The Net shortens the distance between supply and demand, both for products and for information. What Wired calls “a vast unmapped cave of documents” is the most powerful marketing resource ever created, because it can deliver deep and rich marketing content on demand—especially once it's mapped.
Does Wired really think “spelunking” with search engines is the terminal stage of network organization, and that what traditional LANs call “directory services” won't show up soon? (For clues about where all this going, check out Netscape's LDAP White Paper and a Bulldozer Through the Intersection in Reality 2.0: http://www.batnet.com/searls/bulldozer.html.)
There is something huge happening on the pull side of more markets than Thomas Register can list. It's not creating dumb web pages and not surfing around for entertaining distractions. It's demanding useful information, contacting suppliers directly, and treating as garbage everything that doesn't add value. That garbage will include much of today's advertising and the media that depend on it—unless, of course, they evolve to life forms that survive what in TechnoLatin we might call “the emerging demand-driven information environment”.
By demeaning both the supply and the demand sides of markets for everything other than narcotic entertainment, Wired sets new altitude records for stupidity and arrogance. If the magazine had any moral content in the first place—and I have to believe they did, given a masthead that still includes Stewart Brand, John Perry Barlow, Esther Dyson, John Heileman and other advocates of freedom and self-worth—they forfeited it with this contemptible tract.
What Wired editors hail is really a postmodern Invasion of the Body Snatchers. It treats Netizens not only as vegetables, but as hosts for its advertisers' pods.
Fortunately, advertisers live in reality. I hope they give these fools a dose of it.
Doc Searls is Senior Editor of Linux Journal
|Designing Electronics with Linux||May 22, 2013|
|Dynamic DNS—an Object Lesson in Problem Solving||May 21, 2013|
|Using Salt Stack and Vagrant for Drupal Development||May 20, 2013|
|Making Linux and Android Get Along (It's Not as Hard as It Sounds)||May 16, 2013|
|Drupal Is a Framework: Why Everyone Needs to Understand This||May 15, 2013|
|Home, My Backup Data Center||May 13, 2013|
- Designing Electronics with Linux
- Making Linux and Android Get Along (It's Not as Hard as It Sounds)
- Dynamic DNS—an Object Lesson in Problem Solving
- Using Salt Stack and Vagrant for Drupal Development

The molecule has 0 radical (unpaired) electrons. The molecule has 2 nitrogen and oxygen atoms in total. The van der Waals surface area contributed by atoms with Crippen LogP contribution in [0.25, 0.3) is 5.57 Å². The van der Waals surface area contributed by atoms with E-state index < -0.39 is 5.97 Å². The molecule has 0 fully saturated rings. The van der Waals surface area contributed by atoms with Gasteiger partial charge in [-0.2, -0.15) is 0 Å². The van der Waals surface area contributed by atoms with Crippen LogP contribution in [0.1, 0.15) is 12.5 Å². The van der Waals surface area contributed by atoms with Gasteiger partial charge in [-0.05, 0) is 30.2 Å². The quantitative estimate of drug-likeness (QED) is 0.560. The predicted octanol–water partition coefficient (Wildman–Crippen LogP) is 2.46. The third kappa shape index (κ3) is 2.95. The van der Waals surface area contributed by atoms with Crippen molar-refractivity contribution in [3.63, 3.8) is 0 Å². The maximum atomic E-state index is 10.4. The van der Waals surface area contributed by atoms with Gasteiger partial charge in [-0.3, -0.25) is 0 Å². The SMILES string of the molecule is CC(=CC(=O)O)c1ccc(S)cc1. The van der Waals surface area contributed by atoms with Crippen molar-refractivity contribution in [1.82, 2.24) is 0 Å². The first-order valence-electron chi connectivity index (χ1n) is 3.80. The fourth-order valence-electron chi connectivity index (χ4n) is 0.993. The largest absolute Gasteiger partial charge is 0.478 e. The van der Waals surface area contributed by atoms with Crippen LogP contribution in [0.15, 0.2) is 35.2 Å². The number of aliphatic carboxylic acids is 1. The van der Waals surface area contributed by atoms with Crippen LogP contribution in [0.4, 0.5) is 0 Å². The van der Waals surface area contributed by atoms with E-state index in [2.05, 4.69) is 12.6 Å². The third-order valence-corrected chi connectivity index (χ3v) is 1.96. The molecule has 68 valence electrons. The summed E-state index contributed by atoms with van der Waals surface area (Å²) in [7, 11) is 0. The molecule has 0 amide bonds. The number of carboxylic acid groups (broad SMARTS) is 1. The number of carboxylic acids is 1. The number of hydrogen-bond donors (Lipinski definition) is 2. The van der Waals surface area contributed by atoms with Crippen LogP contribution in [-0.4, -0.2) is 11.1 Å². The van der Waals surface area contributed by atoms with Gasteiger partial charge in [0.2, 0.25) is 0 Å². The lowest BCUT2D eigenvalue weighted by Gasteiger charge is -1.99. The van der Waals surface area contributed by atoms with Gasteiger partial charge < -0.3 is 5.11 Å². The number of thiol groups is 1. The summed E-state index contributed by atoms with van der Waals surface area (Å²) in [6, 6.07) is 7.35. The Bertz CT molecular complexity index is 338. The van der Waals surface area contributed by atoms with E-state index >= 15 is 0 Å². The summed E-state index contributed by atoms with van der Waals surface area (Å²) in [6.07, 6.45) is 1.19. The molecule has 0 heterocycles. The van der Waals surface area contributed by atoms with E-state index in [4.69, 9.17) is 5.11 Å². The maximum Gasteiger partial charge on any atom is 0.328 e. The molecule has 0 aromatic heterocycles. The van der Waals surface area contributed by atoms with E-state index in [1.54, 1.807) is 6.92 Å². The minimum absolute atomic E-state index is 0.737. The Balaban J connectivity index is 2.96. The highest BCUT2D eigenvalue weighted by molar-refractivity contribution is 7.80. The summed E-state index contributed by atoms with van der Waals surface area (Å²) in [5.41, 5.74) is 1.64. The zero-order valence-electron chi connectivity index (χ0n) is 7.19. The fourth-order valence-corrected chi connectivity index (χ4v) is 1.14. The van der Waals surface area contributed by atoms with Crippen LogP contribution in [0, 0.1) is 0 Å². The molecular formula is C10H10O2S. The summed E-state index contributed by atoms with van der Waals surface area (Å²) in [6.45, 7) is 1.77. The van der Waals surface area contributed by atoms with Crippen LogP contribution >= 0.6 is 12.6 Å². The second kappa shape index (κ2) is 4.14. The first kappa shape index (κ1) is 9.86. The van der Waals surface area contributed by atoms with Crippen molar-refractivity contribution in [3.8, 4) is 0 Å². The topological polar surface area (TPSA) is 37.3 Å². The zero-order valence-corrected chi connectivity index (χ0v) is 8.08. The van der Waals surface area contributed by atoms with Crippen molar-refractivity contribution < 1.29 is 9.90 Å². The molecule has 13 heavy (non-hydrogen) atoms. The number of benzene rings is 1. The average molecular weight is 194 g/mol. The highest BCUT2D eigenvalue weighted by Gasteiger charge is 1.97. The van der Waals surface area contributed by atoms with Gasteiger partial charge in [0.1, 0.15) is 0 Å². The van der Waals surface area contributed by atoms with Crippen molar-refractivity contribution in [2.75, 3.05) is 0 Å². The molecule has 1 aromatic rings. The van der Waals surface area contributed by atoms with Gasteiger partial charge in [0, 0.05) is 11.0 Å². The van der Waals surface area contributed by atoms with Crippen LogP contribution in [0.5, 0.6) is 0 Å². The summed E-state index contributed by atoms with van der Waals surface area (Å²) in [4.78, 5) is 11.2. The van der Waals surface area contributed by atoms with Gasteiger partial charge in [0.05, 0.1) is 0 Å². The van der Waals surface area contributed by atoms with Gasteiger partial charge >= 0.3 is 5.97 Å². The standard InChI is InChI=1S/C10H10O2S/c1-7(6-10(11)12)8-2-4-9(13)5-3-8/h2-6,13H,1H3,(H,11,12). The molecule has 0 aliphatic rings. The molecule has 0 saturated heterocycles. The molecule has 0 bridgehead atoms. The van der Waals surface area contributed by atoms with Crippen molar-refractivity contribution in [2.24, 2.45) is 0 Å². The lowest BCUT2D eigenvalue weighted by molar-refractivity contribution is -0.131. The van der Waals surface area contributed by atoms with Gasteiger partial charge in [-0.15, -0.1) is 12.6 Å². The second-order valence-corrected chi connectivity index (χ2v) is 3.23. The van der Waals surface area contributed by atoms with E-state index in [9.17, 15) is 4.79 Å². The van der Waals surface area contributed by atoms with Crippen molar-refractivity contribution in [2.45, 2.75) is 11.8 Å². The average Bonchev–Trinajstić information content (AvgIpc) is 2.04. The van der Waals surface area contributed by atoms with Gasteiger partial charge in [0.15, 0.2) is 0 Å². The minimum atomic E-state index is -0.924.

- New Products
- Build a Skype Server for Your Home Phone System
- Validate an E-Mail Address with PHP, the Right Way
- Why Python?
- A Topic for Discussion - Open Source Feature-Richness?
- Tech Tip: Really Simple HTTP Server with Python
2 hours 14 min ago
- Reply to comment | Linux Journal
2 hours 22 min ago
- Understanding the Linux Kernel
4 hours 36 min ago
7 hours 6 min ago
- Kernel Problem
17 hours 9 min ago
- BASH script to log IPs on public web server
21 hours 36 min ago
1 day 1 hour ago
- Reply to comment | Linux Journal
1 day 1 hour ago
- All the articles you talked
1 day 4 hours ago
- All the articles you talked
1 day 4 hours ago
Free Webinar: Hadoop
How to Build an Optimal Hadoop Cluster to Store and Maintain Unlimited Amounts of Data Using Microservers
Realizing the promise of Apache® Hadoop® requires the effective deployment of compute, memory, storage and networking to achieve optimal results. With its flexibility and multitude of options, it is easy to over or under provision the server infrastructure, resulting in poor performance and high TCO. Join us for an in depth, technical discussion with industry experts from leading Hadoop and server companies who will provide insights into the key considerations for designing and deploying an optimal Hadoop cluster.
Some of key questions to be discussed are:
- What is the “typical” Hadoop cluster and what should be installed on the different machine types?
- Why should you consider the typical workload patterns when making your hardware decisions?
- Are all microservers created equal for Hadoop deployments?
- How do I plan for expansion if I require more compute, memory, storage or networking?